Sunday, September 25, 2005

Investing in Real Estate

I've been trying to figure out how to start talking about Real Estate without losing any audience I might have. I will start out by talking about the reasons to believe that the returns are higher and more reliable than other investments. As I go, I'm going to have to note various topics that I'll address later. I expect you to be sceptical, because I was too, at first. But the promised gains were good enough that it was worth setting the scepticism aside long enough to look at the evidence. The evidence was good enough that Janet and I have been taking classes and reading books for the last year and a half, and have been buying real estate over the last six months. We now have tenants in Phoenix, and our property there has increased in value by about the amount that it cost us to purchase it.

Real Estate Returns

Real Estate investors expect returns of 12% per year, minimum, not counting serious calamities, and not accounting for (often expected) supernormal returns due to rapid appreciation. Unlike stock market investments, you can investigate the recent performance of an investment, and then expect to reach that metric reliably. Some of the reasons that real estate returns are reliable are (compare these to stocks market investments or running your own business)

  • you can get insurance to cover property losses;
  • you can look up rental rates and vacancy rates before you buy
  • tenant don't like to move; most of the time they just keep paying the rent
  • the bank initially owns 80%; they verify that the property is worth the price

One of the main reasons that real estate returns exceed other investments are that individual investors are in competition with businesses and institutional money (REITs, for example) for properties, which sets the returns, but individuals can get bank loans with 10 or 20 percent down, which multiplies your expected returns by five or ten. In addition, the government insists that you account for your property as if it's losing value every year, and gives you a tax deduction for the depreciation even though the value is usually increasing.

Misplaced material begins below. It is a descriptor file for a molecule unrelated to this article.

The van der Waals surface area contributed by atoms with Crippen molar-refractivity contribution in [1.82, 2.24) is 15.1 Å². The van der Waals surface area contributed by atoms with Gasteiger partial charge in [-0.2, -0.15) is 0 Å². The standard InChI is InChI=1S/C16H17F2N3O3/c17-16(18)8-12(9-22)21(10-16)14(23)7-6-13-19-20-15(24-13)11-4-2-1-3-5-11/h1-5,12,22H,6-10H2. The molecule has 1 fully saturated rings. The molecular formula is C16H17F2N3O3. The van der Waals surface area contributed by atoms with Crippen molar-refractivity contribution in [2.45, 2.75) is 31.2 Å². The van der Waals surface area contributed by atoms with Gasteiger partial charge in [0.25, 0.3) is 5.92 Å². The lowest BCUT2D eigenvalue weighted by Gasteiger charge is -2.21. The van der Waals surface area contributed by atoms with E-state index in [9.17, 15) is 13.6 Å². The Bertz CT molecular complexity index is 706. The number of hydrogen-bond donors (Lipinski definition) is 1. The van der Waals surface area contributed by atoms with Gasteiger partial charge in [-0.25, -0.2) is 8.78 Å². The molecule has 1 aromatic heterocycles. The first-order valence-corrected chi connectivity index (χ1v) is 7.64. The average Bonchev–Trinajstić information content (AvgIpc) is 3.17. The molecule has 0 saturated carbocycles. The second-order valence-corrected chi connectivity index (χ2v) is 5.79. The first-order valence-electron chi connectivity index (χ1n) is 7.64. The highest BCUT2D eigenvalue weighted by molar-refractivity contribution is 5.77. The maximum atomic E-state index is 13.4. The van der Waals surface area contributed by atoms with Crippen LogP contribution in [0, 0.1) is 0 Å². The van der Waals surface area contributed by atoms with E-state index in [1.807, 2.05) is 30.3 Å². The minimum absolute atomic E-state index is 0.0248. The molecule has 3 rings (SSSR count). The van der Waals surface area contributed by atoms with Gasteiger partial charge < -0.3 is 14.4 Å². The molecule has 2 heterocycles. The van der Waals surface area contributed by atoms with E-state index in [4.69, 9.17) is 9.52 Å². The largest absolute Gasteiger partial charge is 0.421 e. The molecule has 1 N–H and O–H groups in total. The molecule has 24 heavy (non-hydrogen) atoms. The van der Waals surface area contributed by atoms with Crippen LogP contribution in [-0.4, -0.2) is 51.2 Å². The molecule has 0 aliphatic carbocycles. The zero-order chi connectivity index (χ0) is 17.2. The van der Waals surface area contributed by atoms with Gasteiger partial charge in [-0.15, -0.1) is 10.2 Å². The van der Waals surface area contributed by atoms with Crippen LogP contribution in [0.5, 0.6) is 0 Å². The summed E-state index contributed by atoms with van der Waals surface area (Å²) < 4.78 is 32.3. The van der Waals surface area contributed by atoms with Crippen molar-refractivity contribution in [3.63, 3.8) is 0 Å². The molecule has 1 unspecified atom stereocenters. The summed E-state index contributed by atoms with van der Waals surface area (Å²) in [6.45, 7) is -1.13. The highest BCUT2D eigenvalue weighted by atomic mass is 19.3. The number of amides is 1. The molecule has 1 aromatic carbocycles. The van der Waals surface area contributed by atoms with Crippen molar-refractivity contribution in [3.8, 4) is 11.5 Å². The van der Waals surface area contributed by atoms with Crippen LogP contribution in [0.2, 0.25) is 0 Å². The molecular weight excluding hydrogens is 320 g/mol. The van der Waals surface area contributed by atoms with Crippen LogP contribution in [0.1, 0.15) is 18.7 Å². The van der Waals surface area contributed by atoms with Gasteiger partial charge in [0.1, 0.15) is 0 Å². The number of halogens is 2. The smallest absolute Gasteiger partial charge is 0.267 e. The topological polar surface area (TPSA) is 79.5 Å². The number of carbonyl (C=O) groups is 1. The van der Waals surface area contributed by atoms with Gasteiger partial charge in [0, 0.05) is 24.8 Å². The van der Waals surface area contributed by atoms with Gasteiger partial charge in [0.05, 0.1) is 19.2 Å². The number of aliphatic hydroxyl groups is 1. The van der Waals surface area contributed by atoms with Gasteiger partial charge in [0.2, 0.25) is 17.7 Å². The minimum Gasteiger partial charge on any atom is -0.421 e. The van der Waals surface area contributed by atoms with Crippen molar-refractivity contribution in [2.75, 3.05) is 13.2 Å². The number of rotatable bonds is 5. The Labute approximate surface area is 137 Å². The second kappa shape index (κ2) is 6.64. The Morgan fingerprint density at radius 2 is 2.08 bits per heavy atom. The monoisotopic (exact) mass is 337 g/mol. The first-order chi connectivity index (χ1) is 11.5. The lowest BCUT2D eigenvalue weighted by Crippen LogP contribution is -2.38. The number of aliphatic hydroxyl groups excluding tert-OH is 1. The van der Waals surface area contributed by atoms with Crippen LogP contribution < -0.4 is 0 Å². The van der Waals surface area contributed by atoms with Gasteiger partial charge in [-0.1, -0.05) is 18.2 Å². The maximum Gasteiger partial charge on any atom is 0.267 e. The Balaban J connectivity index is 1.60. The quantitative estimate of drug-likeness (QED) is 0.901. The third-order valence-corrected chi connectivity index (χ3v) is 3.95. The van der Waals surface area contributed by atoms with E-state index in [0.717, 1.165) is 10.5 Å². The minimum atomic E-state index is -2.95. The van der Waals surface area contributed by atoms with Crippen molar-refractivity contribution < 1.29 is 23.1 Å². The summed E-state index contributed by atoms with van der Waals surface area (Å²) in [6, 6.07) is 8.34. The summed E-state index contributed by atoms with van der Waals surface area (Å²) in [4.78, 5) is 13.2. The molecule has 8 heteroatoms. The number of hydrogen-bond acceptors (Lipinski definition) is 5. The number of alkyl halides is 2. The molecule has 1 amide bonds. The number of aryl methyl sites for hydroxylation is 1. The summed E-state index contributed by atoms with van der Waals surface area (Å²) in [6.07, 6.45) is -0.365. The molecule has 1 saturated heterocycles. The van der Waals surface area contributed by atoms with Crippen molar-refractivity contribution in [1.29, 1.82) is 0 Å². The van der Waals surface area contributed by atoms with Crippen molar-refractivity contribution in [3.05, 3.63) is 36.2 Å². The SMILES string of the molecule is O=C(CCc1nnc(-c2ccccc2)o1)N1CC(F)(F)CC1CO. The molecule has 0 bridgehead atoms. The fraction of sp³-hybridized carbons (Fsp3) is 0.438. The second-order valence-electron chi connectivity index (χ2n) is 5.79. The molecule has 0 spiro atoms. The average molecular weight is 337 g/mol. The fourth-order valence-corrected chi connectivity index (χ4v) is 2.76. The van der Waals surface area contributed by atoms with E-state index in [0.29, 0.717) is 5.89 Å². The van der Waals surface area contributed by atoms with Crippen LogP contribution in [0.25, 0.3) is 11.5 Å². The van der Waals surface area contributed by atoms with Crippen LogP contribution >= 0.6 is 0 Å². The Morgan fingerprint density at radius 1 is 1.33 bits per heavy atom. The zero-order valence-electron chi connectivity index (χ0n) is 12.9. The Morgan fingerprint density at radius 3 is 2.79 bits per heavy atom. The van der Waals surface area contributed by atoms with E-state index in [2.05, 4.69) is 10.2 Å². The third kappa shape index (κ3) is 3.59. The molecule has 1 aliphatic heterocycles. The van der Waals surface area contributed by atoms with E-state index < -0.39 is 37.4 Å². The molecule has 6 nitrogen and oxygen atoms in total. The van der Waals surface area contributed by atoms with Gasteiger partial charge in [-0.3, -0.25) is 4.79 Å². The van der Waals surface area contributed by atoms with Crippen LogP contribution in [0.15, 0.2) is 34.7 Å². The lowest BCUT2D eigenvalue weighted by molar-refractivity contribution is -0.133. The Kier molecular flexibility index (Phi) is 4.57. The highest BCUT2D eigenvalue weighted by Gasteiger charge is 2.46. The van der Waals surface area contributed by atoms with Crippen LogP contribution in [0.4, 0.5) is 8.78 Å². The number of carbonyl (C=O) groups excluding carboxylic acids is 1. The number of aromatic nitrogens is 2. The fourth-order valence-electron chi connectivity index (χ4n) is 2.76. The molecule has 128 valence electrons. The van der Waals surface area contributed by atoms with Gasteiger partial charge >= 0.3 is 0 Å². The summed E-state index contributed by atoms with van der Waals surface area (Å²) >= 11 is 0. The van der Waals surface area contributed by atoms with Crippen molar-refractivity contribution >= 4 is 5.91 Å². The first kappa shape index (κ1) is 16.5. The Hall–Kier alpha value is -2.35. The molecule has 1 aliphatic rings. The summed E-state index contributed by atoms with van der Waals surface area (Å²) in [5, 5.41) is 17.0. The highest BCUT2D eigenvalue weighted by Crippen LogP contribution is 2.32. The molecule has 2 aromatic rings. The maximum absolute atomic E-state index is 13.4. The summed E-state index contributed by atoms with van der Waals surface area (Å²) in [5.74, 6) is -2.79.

The bottom line is that it's not hard to find investment properties for which the rental income will be within a hundred dollars plus or minus of covering all your expenses, including the mortgage. So you gain equity even before you take appreciation into account. And appreciation is pretty reliable--there are few areas where annual appreciation changes much from year to year. The worst historical cases that I know of were times when housing prices dropped 10 or 20 percent. And it's much more common that appreciation rates change by only a little bit in any locality from year to year.

Much more commonly (though not at all common), homeowners get upset about a crash of their local market because appreciation drops from double digits to single digits, or goes slightly negative. But if you are an investor, you can liquidate, accept a minor loss on top of the gain you've earned over some number of years, and reinvest somewhere where appreciation continues. Or just wait it out while the renters continue to fund your equity and the market recovers. The renters who funded the run-up still need a place to live, so prices and investment income don't fall by much.

Here is a list of some topics that I ignored in order to get started.

  • Bubble Babble, and why it doesn't bother investors
  • Bay Area real estate (buy your own home if you can, but don't invest here)
  • "Risky" loans (manage your mortgage; if equity increases faster than debt, you're ahead)
  • Resources for learning more about Real Estate
  • Resources for investigating properties and markets

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